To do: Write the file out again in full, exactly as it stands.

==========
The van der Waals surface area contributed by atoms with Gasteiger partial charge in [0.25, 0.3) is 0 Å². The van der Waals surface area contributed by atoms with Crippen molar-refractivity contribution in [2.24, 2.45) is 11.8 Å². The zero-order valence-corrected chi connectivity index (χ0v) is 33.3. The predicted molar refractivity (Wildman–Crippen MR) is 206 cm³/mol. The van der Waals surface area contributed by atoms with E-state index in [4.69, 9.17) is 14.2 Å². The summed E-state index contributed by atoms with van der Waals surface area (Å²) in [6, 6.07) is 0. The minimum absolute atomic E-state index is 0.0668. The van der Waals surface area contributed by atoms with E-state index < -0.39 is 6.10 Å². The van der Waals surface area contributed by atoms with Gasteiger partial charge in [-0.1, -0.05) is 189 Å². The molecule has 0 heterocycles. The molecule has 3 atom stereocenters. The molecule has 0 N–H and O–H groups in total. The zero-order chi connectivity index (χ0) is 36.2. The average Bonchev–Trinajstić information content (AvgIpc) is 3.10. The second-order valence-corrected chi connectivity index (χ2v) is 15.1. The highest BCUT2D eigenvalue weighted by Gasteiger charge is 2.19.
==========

The van der Waals surface area contributed by atoms with Gasteiger partial charge in [0.25, 0.3) is 0 Å². The van der Waals surface area contributed by atoms with Crippen molar-refractivity contribution in [2.24, 2.45) is 11.8 Å². The zero-order valence-corrected chi connectivity index (χ0v) is 33.3. The predicted molar refractivity (Wildman–Crippen MR) is 206 cm³/mol. The van der Waals surface area contributed by atoms with E-state index in [4.69, 9.17) is 14.2 Å². The summed E-state index contributed by atoms with van der Waals surface area (Å²) in [6, 6.07) is 0. The minimum absolute atomic E-state index is 0.0668. The van der Waals surface area contributed by atoms with E-state index < -0.39 is 6.10 Å². The van der Waals surface area contributed by atoms with Gasteiger partial charge in [-0.1, -0.05) is 189 Å². The molecule has 0 heterocycles. The molecule has 3 atom stereocenters. The molecule has 0 N–H and O–H groups in total. The zero-order chi connectivity index (χ0) is 36.2. The average Bonchev–Trinajstić information content (AvgIpc) is 3.10. The second-order valence-corrected chi connectivity index (χ2v) is 15.1. The highest BCUT2D eigenvalue weighted by Gasteiger charge is 2.19.